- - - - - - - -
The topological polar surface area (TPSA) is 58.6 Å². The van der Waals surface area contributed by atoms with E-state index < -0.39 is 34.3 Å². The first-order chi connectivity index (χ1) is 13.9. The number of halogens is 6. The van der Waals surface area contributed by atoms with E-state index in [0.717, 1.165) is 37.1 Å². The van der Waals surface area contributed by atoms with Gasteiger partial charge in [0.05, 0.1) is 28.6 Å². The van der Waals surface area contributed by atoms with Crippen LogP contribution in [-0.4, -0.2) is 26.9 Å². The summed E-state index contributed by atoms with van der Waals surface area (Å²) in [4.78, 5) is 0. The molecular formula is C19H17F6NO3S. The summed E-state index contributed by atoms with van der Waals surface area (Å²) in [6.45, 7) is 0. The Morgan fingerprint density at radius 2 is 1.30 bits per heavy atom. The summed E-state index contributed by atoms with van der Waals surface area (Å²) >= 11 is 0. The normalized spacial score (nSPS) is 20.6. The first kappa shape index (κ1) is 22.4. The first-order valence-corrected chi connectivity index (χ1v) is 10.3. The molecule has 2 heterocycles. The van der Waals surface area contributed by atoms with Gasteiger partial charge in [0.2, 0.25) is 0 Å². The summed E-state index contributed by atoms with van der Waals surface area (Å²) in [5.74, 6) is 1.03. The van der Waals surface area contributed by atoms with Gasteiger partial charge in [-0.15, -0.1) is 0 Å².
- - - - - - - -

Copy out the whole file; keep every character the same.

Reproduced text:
The topological polar surface area (TPSA) is 58.6 Å². The van der Waals surface area contributed by atoms with E-state index < -0.39 is 34.3 Å². The first-order chi connectivity index (χ1) is 13.9. The number of halogens is 6. The van der Waals surface area contributed by atoms with E-state index in [0.717, 1.165) is 37.1 Å². The van der Waals surface area contributed by atoms with Gasteiger partial charge in [0.05, 0.1) is 28.6 Å². The van der Waals surface area contributed by atoms with Crippen LogP contribution in [-0.4, -0.2) is 26.9 Å². The summed E-state index contributed by atoms with van der Waals surface area (Å²) in [4.78, 5) is 0. The molecular formula is C19H17F6NO3S. The summed E-state index contributed by atoms with van der Waals surface area (Å²) in [6.45, 7) is 0. The Morgan fingerprint density at radius 2 is 1.30 bits per heavy atom. The summed E-state index contributed by atoms with van der Waals surface area (Å²) >= 11 is 0. The normalized spacial score (nSPS) is 20.6. The first kappa shape index (κ1) is 22.4. The first-order valence-corrected chi connectivity index (χ1v) is 10.3. The molecule has 2 heterocycles. The van der Waals surface area contributed by atoms with Gasteiger partial charge in [0.2, 0.25) is 0 Å². The summed E-state index contributed by atoms with van der Waals surface area (Å²) in [5.74, 6) is 1.03. The van der Waals surface area contributed by atoms with Gasteiger partial charge in [-0.15, -0.1) is 0 Å².